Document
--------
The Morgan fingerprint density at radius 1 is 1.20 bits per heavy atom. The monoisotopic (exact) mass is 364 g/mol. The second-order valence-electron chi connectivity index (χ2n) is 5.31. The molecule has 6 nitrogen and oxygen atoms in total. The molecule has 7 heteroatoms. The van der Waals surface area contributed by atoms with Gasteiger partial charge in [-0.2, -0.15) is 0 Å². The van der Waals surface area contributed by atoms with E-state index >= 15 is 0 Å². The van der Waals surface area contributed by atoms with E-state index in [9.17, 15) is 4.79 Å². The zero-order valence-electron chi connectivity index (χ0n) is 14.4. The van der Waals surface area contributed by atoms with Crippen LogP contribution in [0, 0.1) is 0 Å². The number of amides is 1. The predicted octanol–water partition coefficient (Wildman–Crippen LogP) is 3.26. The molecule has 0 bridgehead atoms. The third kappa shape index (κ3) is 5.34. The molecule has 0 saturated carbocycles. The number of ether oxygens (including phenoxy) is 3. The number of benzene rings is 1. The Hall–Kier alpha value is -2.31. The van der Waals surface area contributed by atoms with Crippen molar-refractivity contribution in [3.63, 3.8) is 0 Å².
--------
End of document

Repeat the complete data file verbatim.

The Morgan fingerprint density at radius 1 is 1.20 bits per heavy atom. The monoisotopic (exact) mass is 364 g/mol. The second-order valence-electron chi connectivity index (χ2n) is 5.31. The molecule has 6 nitrogen and oxygen atoms in total. The molecule has 7 heteroatoms. The van der Waals surface area contributed by atoms with Gasteiger partial charge in [-0.2, -0.15) is 0 Å². The van der Waals surface area contributed by atoms with E-state index >= 15 is 0 Å². The van der Waals surface area contributed by atoms with E-state index in [9.17, 15) is 4.79 Å². The zero-order valence-electron chi connectivity index (χ0n) is 14.4. The van der Waals surface area contributed by atoms with Crippen LogP contribution in [0, 0.1) is 0 Å². The number of amides is 1. The predicted octanol–water partition coefficient (Wildman–Crippen LogP) is 3.26. The molecule has 0 bridgehead atoms. The third kappa shape index (κ3) is 5.34. The molecule has 0 saturated carbocycles. The number of ether oxygens (including phenoxy) is 3. The number of benzene rings is 1. The Hall–Kier alpha value is -2.31. The van der Waals surface area contributed by atoms with Crippen molar-refractivity contribution in [3.63, 3.8) is 0 Å².